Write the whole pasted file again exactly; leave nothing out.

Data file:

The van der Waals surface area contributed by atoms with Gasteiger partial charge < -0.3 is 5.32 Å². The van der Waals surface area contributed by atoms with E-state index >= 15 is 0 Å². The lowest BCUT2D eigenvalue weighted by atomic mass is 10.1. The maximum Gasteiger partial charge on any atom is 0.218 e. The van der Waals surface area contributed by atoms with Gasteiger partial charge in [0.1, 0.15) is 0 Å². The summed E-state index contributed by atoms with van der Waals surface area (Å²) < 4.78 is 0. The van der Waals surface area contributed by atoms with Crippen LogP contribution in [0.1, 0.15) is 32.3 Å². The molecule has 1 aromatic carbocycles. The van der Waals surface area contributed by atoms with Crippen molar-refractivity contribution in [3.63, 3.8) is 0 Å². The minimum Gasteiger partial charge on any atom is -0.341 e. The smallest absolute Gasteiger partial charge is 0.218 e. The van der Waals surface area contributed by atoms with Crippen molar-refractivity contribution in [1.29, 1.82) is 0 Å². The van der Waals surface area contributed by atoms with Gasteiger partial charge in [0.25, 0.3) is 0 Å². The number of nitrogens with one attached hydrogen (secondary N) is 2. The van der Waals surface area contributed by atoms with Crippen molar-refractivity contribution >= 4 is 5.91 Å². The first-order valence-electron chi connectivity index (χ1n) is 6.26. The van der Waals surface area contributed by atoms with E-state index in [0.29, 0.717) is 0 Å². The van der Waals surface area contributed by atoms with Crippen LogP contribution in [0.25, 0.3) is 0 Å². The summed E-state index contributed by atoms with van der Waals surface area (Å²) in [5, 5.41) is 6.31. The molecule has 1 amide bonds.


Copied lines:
The van der Waals surface area contributed by atoms with Gasteiger partial charge < -0.3 is 5.32 Å². The van der Waals surface area contributed by atoms with E-state index >= 15 is 0 Å². The lowest BCUT2D eigenvalue weighted by atomic mass is 10.1. The maximum Gasteiger partial charge on any atom is 0.218 e. The van der Waals surface area contributed by atoms with Gasteiger partial charge in [0.1, 0.15) is 0 Å². The summed E-state index contributed by atoms with van der Waals surface area (Å²) < 4.78 is 0. The van der Waals surface area contributed by atoms with Crippen LogP contribution in [0.1, 0.15) is 32.3 Å². The molecule has 1 aromatic carbocycles. The van der Waals surface area contributed by atoms with Crippen molar-refractivity contribution in [3.63, 3.8) is 0 Å². The minimum Gasteiger partial charge on any atom is -0.341 e. The smallest absolute Gasteiger partial charge is 0.218 e. The van der Waals surface area contributed by atoms with Crippen molar-refractivity contribution in [1.29, 1.82) is 0 Å². The van der Waals surface area contributed by atoms with Gasteiger partial charge in [0.25, 0.3) is 0 Å². The number of nitrogens with one attached hydrogen (secondary N) is 2. The van der Waals surface area contributed by atoms with Crippen molar-refractivity contribution >= 4 is 5.91 Å². The first-order valence-electron chi connectivity index (χ1n) is 6.26. The van der Waals surface area contributed by atoms with E-state index in [0.29, 0.717) is 0 Å². The van der Waals surface area contributed by atoms with Crippen LogP contribution in [0.25, 0.3) is 0 Å². The summed E-state index contributed by atoms with van der Waals surface area (Å²) in [5, 5.41) is 6.31. The molecule has 1 amide bonds.